Kelly, I very much appreciate this article and I agree with you on your points made here. I will turn down jobs based on the fact I have an ethical conflict with an already assigned team. When other interpreters express frustration/anger/resentment/embarrassment regarding a recent team experience or repeated experiences of bad behaviors from a team I encourage them to stop accepting assignments with those people, that they are simply endorsing the behavior if they continue to work with them. They almost always respond that they are afraid to lose work if they do this. This is the number one reason they are resistant in declining working with some teams so they take the work and complain about it later. I will definately share this article with others and hope they will consider your thoughts. Thanks again!

    • Kelly Decker says:

      Dawn – Utilizing discretion and not accepting work based on unethical teams is not easy, there are a number of factors to consider. One of which you mentioned – losing work.

      While on the surface I agree that this is a dilemma, I ask us to look at the longer term. When we accept work with unethical teams we continue the possibility of work being offered to them, and consequently furthering the harm.

      I hope this article can be a springboard for your community to dialogue about the short and long term effects on our communities, teaming practice and profession.

  5. Stephanie Merchant says:

    Kelly,

    Can you clarify what you mean by “using spoken English to co-opt an interpreted interaction for the interpreter’s benefit”?

    Thank you.

    • Kelly Decker says:

      Sure, thank you for asking.

      Lets suppose there is an interpreted interaction and the conversation (at the moment) happens to be in English. When the interpreter adds in their own comments to the conversation it shifts the conversation to the interpreter – thus co-opting the interaction.

      • Stephanie Merchant says:

        Ah, thank you.

        If I wish to email you privately, how may I do so?

        • Kelly Decker says:

          Stephanie – I believe I’ve been able to find your email address on the RID database. Feel free to check your inbox.

      • Carla Dupras says:

        Hi Kelly…
        I’d like to re-publish your article in our local chapter newsletter. I have a few questions, though. Is there a way I can contact you directly?

  6. john hendricks says:

    Great article! Thanks Kelly.

  7. Terri Hayes says:

    Wow. In this area there are a couple of interpreters who have been working for years and years and years – and Everybody (Deaf and hearing) believes them to be unethical. (Deaf people have even filed formal complaints with RID but somehow they still hold certification – and they still carry on with Business as usual)… Interpreters decline to work with these people – indeed they/we do…
    – but still they work. Whats more – they work – A LOT… ALONE (where their infractions are not witnessed and nothing nothing nothing can or will be done to resolve the issue – especially behind the curtain of confidentiality.)
    If interpreters begin choosing to refuse work based on their perception of the ethics or lack thereof of a team – those interpreters are doing nothing more than hurting themselves and the Deaf. One – they hurt themselves by declining the work – work that WILL be picked up and willingly by the next interpreter… either aware or unaware of the possiblity of the existing interpreters ethical issues…) or the decision will be hurting Deaf by allowing what you percieve to be an unethical interpreter to work – alone – without an observer… the one thing that might curb that interpreters behaviors.)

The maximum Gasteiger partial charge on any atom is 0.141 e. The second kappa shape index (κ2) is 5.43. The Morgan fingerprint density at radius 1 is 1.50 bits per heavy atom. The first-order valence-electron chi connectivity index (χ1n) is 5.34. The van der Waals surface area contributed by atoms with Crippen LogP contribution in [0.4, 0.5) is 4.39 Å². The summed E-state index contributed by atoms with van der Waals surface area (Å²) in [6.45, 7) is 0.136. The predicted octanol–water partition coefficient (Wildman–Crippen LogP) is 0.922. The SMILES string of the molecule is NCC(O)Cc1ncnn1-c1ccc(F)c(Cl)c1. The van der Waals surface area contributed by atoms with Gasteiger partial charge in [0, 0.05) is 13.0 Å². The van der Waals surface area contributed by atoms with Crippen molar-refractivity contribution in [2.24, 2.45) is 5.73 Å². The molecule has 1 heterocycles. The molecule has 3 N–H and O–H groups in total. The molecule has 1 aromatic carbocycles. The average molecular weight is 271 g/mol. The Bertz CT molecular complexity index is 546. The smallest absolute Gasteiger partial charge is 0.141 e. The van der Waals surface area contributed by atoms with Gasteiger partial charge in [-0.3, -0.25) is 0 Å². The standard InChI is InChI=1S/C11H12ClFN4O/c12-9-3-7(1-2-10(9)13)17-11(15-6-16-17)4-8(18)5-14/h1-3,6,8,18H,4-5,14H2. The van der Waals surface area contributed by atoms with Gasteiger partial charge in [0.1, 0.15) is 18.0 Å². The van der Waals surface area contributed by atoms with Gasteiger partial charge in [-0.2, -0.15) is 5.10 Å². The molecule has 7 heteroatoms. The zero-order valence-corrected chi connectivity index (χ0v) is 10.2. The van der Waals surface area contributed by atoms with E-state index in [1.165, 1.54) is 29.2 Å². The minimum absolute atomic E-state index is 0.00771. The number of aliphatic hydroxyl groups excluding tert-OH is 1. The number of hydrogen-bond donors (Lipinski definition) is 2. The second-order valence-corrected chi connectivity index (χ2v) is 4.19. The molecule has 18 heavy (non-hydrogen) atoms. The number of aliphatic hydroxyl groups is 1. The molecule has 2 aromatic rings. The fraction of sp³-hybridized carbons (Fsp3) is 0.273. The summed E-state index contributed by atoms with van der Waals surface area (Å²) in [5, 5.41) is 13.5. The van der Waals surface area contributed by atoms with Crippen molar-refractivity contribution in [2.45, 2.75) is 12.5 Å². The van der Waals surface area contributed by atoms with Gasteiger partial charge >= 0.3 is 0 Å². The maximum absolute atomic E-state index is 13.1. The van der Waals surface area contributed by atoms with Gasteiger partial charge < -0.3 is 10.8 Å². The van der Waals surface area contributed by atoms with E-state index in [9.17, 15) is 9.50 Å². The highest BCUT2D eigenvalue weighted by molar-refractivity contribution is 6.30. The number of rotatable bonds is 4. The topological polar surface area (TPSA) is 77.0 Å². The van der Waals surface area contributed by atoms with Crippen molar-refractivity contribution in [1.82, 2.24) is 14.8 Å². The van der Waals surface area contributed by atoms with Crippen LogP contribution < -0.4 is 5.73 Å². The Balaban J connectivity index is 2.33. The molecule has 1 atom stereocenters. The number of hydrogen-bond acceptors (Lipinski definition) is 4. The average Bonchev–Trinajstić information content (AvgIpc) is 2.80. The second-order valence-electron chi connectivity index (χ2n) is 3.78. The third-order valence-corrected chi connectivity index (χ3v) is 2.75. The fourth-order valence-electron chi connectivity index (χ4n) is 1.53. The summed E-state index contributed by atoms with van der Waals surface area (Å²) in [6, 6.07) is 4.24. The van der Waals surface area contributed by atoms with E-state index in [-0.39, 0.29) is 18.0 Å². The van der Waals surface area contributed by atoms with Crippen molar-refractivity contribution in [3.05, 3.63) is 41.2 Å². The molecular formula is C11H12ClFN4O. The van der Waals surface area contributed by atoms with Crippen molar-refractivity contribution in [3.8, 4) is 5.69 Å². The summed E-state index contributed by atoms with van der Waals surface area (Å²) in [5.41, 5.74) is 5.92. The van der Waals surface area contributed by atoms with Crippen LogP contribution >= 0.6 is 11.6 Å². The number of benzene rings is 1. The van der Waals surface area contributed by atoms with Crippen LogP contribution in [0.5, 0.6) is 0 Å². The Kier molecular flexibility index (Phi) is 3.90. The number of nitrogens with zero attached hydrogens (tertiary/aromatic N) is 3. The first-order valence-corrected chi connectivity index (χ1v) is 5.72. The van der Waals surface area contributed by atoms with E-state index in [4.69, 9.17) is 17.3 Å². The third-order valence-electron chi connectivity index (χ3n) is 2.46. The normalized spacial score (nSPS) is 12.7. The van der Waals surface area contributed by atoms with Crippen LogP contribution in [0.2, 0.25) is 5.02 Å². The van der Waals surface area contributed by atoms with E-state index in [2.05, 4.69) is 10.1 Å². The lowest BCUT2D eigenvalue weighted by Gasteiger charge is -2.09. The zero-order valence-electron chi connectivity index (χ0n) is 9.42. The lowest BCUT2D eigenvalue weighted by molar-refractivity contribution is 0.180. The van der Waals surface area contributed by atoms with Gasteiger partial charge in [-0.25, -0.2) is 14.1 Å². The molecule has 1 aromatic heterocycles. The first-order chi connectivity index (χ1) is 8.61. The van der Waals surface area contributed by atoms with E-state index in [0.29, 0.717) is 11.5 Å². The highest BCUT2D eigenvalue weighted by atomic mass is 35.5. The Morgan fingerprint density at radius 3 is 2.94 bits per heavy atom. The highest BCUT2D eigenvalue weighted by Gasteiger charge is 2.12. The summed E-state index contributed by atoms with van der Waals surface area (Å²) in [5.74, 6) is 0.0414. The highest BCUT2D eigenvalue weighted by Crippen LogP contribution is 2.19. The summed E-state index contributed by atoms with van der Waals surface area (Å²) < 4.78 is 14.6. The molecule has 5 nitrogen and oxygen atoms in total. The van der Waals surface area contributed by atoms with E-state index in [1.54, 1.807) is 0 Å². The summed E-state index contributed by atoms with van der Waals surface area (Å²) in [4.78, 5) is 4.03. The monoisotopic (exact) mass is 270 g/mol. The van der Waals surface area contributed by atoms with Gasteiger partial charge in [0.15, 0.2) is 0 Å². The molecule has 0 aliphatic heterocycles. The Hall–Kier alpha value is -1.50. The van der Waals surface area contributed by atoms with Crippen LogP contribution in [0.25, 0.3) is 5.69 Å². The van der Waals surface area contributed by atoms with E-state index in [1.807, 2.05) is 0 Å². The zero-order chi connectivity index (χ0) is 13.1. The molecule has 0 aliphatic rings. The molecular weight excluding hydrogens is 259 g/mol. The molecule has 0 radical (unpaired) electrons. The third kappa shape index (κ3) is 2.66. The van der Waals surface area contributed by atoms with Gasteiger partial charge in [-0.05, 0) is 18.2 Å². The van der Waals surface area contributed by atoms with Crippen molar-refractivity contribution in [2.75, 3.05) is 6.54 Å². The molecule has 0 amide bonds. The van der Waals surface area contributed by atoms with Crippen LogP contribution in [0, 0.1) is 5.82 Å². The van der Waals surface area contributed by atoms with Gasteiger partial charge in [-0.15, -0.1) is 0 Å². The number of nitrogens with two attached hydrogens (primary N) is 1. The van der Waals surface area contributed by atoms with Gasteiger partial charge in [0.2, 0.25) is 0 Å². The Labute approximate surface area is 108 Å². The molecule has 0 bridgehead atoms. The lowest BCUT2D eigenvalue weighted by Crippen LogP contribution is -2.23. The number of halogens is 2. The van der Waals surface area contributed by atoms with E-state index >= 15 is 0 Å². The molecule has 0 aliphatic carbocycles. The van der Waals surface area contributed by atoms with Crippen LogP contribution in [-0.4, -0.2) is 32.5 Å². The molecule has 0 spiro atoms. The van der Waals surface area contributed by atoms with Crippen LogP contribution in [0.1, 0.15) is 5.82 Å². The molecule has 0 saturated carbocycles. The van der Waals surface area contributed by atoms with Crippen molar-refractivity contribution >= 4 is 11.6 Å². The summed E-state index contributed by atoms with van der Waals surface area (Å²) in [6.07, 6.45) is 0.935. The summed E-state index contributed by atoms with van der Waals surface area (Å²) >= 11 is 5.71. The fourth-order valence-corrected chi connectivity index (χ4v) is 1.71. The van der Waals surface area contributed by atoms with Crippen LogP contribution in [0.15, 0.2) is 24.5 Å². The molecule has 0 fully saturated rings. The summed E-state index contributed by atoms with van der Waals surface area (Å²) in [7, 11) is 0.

I understand that the idea is to figure out how to freeze them out – as interpreters – since its obvious that the Deaf are not going to (or cannot) stop them – and RID will not/ cannot)… but I’m not sure that giving those interpreters permission to continue to work alone (or God help us – as a MENTOR to younger interpreters!… happens!…)… is going to do anything to alieviate the situation…
    Troubling… as it has always been…

    • Marcia Reaver says:

      Terri,

      I am aware that those interpreters are out there. If you want to email me privately I would like to have a further discussion. If any of them are contracting with us I would like to be aware of who they are so I can address the issues at hand with them directly.

    • Kelly Decker says:

      Terri – You’ve mentioned a number of long standing issues, and some awareness by both the interpreting and Deaf communities where you live. Have people gotten together to talk about what you are seeing as common practice, what we understand as standard practice and how one can bridge the gaps?

      Another question I had is, and I am glad Marcia responded to your post, are agencies being made aware of these on going issues?

      Lastly, from your post its seems as though this has been something you’ve grappled with before. I wonder, with the frame of a rights based approach to interpreting, could the conversation lead to new places.

    • Shelly Hansen says:

      Hi Terri~
      Glad you brought up the isolation factor. That is true too. Terps can choose “to never team”…a red flag. They can live for years in an area without interacting with any other interpreters. You are right…there is a market and they will keep working. I think there needs to be another way to deal with it because I think this technique of “protest” by not teaming has been tried by many and hasn’t made a difference. More powerful from my experience has been when the Deaf/HH person notifies a referral agency with a list of preferred interpreters and perhaps a list of not acceptable interpreter matches/preferences. However I am still uneasy with silent protests that don’t inform the offending interpreter of the specific grievance with opportunity to improve/address issue directly and openly.